Kaleidocycles, Part 3

(All rights belong to their owners. Image reprinted here from the book for review purposes only.)

Ok, now we get into the Kaleidocycles. The basic principle of a cycle is a double wedge. Take two identical pieces of paper cut into triangles, and tape them together along one edge. Take two more identical triangles and tape them together along one edge as well. Open up the two wedges, rotate one 90 degrees off from the other, and then tape the matching free edges together to make the double wedge. Repeat this process to make 3 or 4 double wedges, and tape their long edges together to make a chain. Finish by taping the opposite ends of the chain together to make a ring. The more interesting feature of this ring is that you can turn it through itself (rotate the corners of the wedges toward the center of the ring, or away from the center). As long as the hinge points (where the long edges of the wedges are taped together) are moderately flexible, the ring will rotate easily, with no damage to the paper.

The authors created 3 kinds of cycle – hexagonal, square and twisted. I’ll start here with hexagonal. The name refers to the shape of the assembled ring, and consists of 3 double wedges in total. There’s very little difference in difficultly making one cycle over the other, it’s just a question of how big the glue tabs are, and how many tabs you have to glue. If you look at the top photo, the paper is creased and ready to start gluing. The large white triangles are the glue tabs. Apply glue to one tab (I started from the left end) and fold the paper over width-wise to get the opposite panel to fit over the tab. Hold the paper in place until the glue dries, then go to the next tab. When all 3 tabs are glued, then glue the ends of the ring together (I’ll show that step next time.)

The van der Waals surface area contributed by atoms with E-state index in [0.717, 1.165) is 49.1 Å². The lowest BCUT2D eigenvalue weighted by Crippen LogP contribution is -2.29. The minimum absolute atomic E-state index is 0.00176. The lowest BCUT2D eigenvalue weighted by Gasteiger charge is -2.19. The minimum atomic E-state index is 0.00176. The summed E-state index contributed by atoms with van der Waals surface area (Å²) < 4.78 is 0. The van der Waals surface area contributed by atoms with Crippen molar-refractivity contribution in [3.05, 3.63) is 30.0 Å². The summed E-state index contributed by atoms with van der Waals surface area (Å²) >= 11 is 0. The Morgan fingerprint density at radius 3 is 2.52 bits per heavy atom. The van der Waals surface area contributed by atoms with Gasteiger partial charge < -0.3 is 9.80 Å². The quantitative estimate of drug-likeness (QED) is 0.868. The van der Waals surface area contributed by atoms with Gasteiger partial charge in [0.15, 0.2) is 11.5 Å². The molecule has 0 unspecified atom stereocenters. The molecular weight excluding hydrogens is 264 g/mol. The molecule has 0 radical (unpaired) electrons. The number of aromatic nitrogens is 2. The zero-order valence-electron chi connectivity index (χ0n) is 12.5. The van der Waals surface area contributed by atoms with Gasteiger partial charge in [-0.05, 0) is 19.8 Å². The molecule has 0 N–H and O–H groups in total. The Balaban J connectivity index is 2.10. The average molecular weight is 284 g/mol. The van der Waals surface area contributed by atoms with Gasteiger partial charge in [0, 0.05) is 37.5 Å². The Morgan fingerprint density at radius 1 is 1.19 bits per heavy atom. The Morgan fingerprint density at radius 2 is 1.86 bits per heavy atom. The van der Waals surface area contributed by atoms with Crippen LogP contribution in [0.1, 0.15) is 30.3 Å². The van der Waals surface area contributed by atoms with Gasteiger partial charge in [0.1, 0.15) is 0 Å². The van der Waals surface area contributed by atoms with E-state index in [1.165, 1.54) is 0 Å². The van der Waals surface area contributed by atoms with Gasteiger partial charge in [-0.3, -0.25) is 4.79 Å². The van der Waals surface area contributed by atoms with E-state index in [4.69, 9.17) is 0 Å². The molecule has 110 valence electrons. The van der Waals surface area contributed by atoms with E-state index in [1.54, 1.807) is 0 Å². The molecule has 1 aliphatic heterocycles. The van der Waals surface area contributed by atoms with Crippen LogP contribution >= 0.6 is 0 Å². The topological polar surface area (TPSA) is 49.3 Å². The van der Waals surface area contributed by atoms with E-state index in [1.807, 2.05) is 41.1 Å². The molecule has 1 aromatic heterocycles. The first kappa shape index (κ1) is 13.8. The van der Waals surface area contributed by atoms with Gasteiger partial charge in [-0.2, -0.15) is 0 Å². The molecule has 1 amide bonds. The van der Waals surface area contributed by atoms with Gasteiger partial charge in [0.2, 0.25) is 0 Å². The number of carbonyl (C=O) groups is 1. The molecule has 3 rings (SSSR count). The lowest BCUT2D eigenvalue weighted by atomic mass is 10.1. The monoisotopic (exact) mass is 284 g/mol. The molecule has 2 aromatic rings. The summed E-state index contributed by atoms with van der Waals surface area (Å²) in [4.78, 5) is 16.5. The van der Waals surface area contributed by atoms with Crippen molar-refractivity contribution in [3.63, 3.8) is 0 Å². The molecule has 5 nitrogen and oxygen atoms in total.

The finished hexagonal cycle. Each double wedge has 4 faces. If a tile has only two colors, then the cycle repeats after just 2 turns. The authors messed with the color maps occasionally to have 4 colors, giving a 4-turn cycle. On one cycle, they fudged by adding a fourth blank face with the words “M.C. Escher”, to get a 3-color mapped 3-turn cycle and then the filler text.

Leave a comment

Leave a Reply

Fill in your details below or click an icon to log in:

WordPress.com Logo

You are commenting using your WordPress.com account. Log Out / Change )

Twitter picture

You are commenting using your Twitter account. Log Out / Change )

Facebook photo

You are commenting using your Facebook account. Log Out / Change )

Google+ photo

You are commenting using your Google+ account. Log Out / Change )

Connecting to %s

%d bloggers like this: